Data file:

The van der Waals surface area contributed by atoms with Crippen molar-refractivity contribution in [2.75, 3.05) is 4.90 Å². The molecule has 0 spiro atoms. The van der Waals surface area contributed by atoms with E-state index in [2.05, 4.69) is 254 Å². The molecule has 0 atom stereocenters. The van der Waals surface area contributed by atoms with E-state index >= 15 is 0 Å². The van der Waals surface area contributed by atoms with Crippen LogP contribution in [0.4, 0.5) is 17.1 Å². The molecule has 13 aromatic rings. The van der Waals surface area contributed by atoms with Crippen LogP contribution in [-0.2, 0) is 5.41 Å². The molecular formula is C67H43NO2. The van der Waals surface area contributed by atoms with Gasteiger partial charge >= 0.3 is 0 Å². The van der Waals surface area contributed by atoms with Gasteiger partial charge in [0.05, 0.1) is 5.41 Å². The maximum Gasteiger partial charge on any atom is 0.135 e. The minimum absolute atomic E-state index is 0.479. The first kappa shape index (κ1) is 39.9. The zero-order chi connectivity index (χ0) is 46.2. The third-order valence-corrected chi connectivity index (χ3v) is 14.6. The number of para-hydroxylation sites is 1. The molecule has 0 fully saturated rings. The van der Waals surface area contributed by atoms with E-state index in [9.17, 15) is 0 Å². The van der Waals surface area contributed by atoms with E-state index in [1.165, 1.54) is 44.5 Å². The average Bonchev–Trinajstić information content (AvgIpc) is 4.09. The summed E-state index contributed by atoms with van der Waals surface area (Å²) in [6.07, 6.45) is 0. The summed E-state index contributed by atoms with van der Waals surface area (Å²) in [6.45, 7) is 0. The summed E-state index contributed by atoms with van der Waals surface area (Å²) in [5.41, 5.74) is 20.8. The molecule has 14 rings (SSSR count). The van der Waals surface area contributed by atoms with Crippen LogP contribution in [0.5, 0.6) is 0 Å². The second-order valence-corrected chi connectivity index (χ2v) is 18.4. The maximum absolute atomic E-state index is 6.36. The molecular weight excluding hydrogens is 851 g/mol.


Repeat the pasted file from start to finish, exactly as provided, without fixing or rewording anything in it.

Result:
The van der Waals surface area contributed by atoms with Crippen molar-refractivity contribution in [2.75, 3.05) is 4.90 Å². The molecule has 0 spiro atoms. The van der Waals surface area contributed by atoms with E-state index in [2.05, 4.69) is 254 Å². The molecule has 0 atom stereocenters. The van der Waals surface area contributed by atoms with E-state index >= 15 is 0 Å². The van der Waals surface area contributed by atoms with Crippen LogP contribution in [0.4, 0.5) is 17.1 Å². The molecule has 13 aromatic rings. The van der Waals surface area contributed by atoms with Crippen LogP contribution in [-0.2, 0) is 5.41 Å². The molecular formula is C67H43NO2. The van der Waals surface area contributed by atoms with Gasteiger partial charge >= 0.3 is 0 Å². The van der Waals surface area contributed by atoms with Gasteiger partial charge in [0.05, 0.1) is 5.41 Å². The maximum Gasteiger partial charge on any atom is 0.135 e. The minimum absolute atomic E-state index is 0.479. The first kappa shape index (κ1) is 39.9. The zero-order chi connectivity index (χ0) is 46.2. The third-order valence-corrected chi connectivity index (χ3v) is 14.6. The number of para-hydroxylation sites is 1. The molecule has 0 fully saturated rings. The van der Waals surface area contributed by atoms with E-state index in [9.17, 15) is 0 Å². The van der Waals surface area contributed by atoms with E-state index in [1.165, 1.54) is 44.5 Å². The average Bonchev–Trinajstić information content (AvgIpc) is 4.09. The summed E-state index contributed by atoms with van der Waals surface area (Å²) in [6.07, 6.45) is 0. The summed E-state index contributed by atoms with van der Waals surface area (Å²) in [6.45, 7) is 0. The summed E-state index contributed by atoms with van der Waals surface area (Å²) in [5.41, 5.74) is 20.8. The molecule has 14 rings (SSSR count). The van der Waals surface area contributed by atoms with Crippen LogP contribution in [0.5, 0.6) is 0 Å². The second-order valence-corrected chi connectivity index (χ2v) is 18.4. The maximum absolute atomic E-state index is 6.36. The molecular weight excluding hydrogens is 851 g/mol.